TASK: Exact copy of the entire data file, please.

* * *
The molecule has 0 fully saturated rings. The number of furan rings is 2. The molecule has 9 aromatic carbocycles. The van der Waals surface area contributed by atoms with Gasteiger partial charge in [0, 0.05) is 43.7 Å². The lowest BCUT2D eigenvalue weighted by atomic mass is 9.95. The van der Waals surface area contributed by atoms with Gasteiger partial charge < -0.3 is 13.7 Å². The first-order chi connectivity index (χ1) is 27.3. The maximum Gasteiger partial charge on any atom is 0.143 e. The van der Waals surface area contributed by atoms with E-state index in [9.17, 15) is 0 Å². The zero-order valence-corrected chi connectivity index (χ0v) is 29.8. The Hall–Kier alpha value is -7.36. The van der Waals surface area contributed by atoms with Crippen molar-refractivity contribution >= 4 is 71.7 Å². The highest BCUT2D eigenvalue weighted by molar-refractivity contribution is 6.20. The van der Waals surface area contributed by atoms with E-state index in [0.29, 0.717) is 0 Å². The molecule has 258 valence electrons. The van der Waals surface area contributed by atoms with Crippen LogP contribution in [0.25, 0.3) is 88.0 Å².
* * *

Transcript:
The molecule has 0 fully saturated rings. The number of furan rings is 2. The molecule has 9 aromatic carbocycles. The van der Waals surface area contributed by atoms with Gasteiger partial charge in [0, 0.05) is 43.7 Å². The lowest BCUT2D eigenvalue weighted by atomic mass is 9.95. The van der Waals surface area contributed by atoms with Gasteiger partial charge < -0.3 is 13.7 Å². The first-order chi connectivity index (χ1) is 27.3. The maximum Gasteiger partial charge on any atom is 0.143 e. The van der Waals surface area contributed by atoms with E-state index in [9.17, 15) is 0 Å². The zero-order valence-corrected chi connectivity index (χ0v) is 29.8. The Hall–Kier alpha value is -7.36. The van der Waals surface area contributed by atoms with Crippen molar-refractivity contribution >= 4 is 71.7 Å². The highest BCUT2D eigenvalue weighted by molar-refractivity contribution is 6.20. The van der Waals surface area contributed by atoms with E-state index in [0.29, 0.717) is 0 Å². The molecule has 258 valence electrons. The van der Waals surface area contributed by atoms with Crippen LogP contribution in [0.25, 0.3) is 88.0 Å².